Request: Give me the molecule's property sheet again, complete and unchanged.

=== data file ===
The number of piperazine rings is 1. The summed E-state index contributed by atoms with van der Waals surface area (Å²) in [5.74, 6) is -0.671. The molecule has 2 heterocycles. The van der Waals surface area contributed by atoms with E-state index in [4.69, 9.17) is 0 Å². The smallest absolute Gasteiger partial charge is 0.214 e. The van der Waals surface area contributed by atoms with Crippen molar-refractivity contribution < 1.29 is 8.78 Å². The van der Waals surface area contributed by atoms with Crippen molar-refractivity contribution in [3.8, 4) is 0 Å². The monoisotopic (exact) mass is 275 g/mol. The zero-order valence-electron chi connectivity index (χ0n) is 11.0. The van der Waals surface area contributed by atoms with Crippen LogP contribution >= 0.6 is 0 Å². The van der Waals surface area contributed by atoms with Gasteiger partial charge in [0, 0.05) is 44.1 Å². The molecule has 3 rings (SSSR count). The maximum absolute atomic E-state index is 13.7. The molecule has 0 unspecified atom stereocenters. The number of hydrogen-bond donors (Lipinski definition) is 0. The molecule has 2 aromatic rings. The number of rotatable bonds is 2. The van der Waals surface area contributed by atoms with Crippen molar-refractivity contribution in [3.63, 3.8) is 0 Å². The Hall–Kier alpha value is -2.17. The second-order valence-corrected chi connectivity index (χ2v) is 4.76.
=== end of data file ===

The number of piperazine rings is 1. The summed E-state index contributed by atoms with van der Waals surface area (Å²) in [5.74, 6) is -0.671. The molecule has 2 heterocycles. The van der Waals surface area contributed by atoms with E-state index in [4.69, 9.17) is 0 Å². The smallest absolute Gasteiger partial charge is 0.214 e. The van der Waals surface area contributed by atoms with Crippen molar-refractivity contribution < 1.29 is 8.78 Å². The van der Waals surface area contributed by atoms with Crippen molar-refractivity contribution in [3.8, 4) is 0 Å². The monoisotopic (exact) mass is 275 g/mol. The zero-order valence-electron chi connectivity index (χ0n) is 11.0. The van der Waals surface area contributed by atoms with Crippen LogP contribution >= 0.6 is 0 Å². The van der Waals surface area contributed by atoms with Gasteiger partial charge in [0, 0.05) is 44.1 Å². The molecule has 3 rings (SSSR count). The maximum absolute atomic E-state index is 13.7. The molecule has 0 unspecified atom stereocenters. The number of hydrogen-bond donors (Lipinski definition) is 0. The molecule has 2 aromatic rings. The number of rotatable bonds is 2. The van der Waals surface area contributed by atoms with Crippen molar-refractivity contribution in [3.63, 3.8) is 0 Å². The Hall–Kier alpha value is -2.17. The second-order valence-corrected chi connectivity index (χ2v) is 4.76.